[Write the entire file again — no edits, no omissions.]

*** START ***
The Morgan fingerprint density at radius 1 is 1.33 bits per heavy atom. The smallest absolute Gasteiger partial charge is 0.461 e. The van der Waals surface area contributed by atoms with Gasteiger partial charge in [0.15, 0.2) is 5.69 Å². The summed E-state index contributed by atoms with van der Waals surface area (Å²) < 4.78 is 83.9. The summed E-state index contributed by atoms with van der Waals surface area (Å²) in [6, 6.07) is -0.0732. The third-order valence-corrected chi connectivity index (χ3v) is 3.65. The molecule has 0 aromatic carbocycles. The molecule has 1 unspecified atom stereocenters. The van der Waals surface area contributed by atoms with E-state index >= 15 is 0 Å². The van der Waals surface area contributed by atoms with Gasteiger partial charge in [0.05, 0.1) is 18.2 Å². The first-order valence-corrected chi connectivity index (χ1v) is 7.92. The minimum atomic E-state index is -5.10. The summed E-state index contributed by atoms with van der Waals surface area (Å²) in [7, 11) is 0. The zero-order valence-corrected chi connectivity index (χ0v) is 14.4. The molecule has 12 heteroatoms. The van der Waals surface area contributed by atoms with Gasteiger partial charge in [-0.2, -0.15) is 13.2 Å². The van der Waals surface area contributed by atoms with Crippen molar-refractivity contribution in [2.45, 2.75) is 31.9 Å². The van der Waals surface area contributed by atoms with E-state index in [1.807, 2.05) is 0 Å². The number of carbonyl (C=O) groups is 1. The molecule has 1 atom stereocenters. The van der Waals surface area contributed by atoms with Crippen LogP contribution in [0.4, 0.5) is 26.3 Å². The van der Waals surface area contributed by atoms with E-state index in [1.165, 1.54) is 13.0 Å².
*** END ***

The Morgan fingerprint density at radius 1 is 1.33 bits per heavy atom. The smallest absolute Gasteiger partial charge is 0.461 e. The van der Waals surface area contributed by atoms with Gasteiger partial charge in [0.15, 0.2) is 5.69 Å². The summed E-state index contributed by atoms with van der Waals surface area (Å²) < 4.78 is 83.9. The summed E-state index contributed by atoms with van der Waals surface area (Å²) in [6, 6.07) is -0.0732. The third-order valence-corrected chi connectivity index (χ3v) is 3.65. The molecule has 0 aromatic carbocycles. The molecule has 1 unspecified atom stereocenters. The van der Waals surface area contributed by atoms with E-state index >= 15 is 0 Å². The van der Waals surface area contributed by atoms with Gasteiger partial charge in [0.05, 0.1) is 18.2 Å². The first-order valence-corrected chi connectivity index (χ1v) is 7.92. The minimum atomic E-state index is -5.10. The summed E-state index contributed by atoms with van der Waals surface area (Å²) in [7, 11) is 0. The zero-order valence-corrected chi connectivity index (χ0v) is 14.4. The molecule has 12 heteroatoms. The van der Waals surface area contributed by atoms with Gasteiger partial charge in [-0.2, -0.15) is 13.2 Å². The van der Waals surface area contributed by atoms with Crippen molar-refractivity contribution in [2.45, 2.75) is 31.9 Å². The van der Waals surface area contributed by atoms with E-state index in [1.807, 2.05) is 0 Å². The number of carbonyl (C=O) groups is 1. The molecule has 1 atom stereocenters. The van der Waals surface area contributed by atoms with Crippen LogP contribution in [0.4, 0.5) is 26.3 Å². The van der Waals surface area contributed by atoms with E-state index in [1.165, 1.54) is 13.0 Å².